The concept of the soul is incoherent

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Josh Bovill 12th October 2009
`The concept of the soul is incoherent'.
The concept of the soul is incoherent. The concept of the soul doesn't make sense. In this
essay I am going to discuss this statement and its validity, strengths and weaknesses.
Firstly a few descriptions of what the word `soul' means.
The soul the word `soul originates from the Greek word psyche. It is translated as `soul'
not `psyche' because in Ancient psyche means life or the principle that keeps a person alive.
Plato means more than this when he talks about the `soul'.
The soul the word `soul' is used to refer to the spiritual or nonphysical part of a human
being, or to the mind. The soul is often seen as the centre or core identify of a person.
The soul the principle of activity and life of the body. It also gives the body Form (structure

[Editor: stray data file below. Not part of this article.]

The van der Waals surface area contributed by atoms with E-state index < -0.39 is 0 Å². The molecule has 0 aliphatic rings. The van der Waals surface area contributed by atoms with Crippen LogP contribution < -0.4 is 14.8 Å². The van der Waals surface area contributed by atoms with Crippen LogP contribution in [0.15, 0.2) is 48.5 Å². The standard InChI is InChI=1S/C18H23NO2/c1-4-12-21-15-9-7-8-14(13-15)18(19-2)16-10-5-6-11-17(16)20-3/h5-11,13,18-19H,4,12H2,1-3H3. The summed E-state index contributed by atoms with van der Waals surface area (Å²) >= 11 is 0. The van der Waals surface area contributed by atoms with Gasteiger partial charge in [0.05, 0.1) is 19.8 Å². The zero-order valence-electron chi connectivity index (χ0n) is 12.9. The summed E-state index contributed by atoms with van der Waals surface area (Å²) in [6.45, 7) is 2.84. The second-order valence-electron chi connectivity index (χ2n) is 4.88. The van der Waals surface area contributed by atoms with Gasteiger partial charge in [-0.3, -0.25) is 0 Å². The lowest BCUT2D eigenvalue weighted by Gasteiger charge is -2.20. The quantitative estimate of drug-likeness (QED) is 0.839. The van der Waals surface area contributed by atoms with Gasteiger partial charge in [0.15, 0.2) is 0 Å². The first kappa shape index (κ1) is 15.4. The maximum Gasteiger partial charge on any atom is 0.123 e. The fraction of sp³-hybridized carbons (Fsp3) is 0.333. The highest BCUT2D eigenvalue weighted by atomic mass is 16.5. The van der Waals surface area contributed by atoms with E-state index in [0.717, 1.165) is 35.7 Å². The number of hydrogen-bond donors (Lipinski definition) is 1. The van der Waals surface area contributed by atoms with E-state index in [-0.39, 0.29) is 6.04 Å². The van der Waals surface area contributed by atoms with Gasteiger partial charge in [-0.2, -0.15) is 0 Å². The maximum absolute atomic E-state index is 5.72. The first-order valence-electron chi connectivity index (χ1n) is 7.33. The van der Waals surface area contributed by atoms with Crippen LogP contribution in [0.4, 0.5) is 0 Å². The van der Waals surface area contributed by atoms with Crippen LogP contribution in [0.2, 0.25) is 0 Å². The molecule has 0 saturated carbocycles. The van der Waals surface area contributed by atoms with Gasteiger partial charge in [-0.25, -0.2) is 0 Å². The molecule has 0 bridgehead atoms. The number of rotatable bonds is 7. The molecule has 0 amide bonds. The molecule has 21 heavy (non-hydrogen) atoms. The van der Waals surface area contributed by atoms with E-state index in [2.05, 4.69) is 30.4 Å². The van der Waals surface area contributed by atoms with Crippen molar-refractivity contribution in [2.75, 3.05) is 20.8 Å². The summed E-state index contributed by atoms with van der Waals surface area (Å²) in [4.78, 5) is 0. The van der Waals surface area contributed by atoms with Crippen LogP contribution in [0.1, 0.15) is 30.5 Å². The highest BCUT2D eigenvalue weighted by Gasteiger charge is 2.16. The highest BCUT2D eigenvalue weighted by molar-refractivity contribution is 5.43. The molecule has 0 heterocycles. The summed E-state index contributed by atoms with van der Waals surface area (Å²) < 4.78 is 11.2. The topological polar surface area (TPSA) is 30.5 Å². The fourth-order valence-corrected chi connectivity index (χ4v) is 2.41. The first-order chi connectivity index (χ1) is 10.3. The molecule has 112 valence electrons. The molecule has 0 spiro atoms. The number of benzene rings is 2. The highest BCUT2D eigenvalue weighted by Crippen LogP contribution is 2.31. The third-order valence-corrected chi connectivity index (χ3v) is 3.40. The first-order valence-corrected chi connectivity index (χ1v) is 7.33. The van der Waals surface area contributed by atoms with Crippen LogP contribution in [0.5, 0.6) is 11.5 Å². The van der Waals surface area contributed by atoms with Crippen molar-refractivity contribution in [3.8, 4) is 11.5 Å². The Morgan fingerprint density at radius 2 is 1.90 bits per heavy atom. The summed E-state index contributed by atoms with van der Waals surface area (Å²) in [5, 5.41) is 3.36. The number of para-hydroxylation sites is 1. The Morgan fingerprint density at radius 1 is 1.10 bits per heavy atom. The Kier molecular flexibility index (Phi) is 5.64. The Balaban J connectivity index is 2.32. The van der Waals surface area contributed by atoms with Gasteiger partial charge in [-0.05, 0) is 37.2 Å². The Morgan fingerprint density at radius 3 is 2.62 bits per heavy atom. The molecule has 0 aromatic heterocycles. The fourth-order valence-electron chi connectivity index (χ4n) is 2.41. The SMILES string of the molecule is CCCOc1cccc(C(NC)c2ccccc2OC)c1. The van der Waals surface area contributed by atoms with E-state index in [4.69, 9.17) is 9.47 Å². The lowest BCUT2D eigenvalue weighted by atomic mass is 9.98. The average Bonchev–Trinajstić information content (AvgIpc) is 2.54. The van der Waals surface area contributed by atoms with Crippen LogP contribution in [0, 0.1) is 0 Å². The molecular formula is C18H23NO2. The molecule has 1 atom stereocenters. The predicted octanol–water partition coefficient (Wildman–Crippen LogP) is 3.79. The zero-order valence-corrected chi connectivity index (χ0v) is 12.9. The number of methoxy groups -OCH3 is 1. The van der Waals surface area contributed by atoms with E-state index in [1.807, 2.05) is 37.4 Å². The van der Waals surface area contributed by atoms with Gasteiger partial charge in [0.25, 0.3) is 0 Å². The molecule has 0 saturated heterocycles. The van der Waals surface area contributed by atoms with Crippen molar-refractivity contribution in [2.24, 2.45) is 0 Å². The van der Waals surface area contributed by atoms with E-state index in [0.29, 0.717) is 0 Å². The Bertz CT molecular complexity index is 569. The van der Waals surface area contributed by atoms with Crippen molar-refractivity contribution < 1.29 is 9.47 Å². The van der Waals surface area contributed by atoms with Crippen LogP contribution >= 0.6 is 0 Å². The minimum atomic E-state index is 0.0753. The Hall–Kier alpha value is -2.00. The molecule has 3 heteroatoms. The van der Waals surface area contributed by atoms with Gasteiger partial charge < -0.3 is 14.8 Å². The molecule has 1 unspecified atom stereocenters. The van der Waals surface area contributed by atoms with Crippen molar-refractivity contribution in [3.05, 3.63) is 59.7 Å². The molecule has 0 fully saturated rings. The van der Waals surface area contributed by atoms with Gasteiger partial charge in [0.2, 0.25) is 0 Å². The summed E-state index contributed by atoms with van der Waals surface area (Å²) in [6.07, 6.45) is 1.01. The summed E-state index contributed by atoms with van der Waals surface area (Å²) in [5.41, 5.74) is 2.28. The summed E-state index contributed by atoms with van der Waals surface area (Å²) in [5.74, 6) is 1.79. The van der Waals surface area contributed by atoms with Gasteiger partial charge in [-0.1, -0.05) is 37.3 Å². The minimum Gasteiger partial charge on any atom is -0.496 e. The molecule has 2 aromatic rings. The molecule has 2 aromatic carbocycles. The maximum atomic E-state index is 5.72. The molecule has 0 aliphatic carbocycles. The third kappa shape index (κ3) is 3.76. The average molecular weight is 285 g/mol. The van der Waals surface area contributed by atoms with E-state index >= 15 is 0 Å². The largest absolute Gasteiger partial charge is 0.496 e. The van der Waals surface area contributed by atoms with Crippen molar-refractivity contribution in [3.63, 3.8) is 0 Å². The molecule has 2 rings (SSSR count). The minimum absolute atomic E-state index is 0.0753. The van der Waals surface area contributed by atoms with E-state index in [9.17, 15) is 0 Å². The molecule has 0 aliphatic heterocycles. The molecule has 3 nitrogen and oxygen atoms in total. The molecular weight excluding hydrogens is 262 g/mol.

and shape). It is an inseparable unity with the body.
Now then, does the soul exist? Plato would argue the soul is immortal and that it exists
before incarnation in a body. Plato also argued that learning is a matter of remembering what
the soul has previously known in the world of Forms, this means it is a matter of recalling
knowledge of Forms that you have forgotten. He backs up his view by saying that the laws
of physics and mathematics are already true before we learn to understand them. This is
Plato's argument from knowledge.
The argument from opposites. Plato argued that the physical world consists of opposites,
such as big and small, light and dark, sleeping and walking. He suggested that the opposite
of living is death. For death to be a thing rather than a `nothing', the soul must exist so that
one can talk of living and death as opposites.

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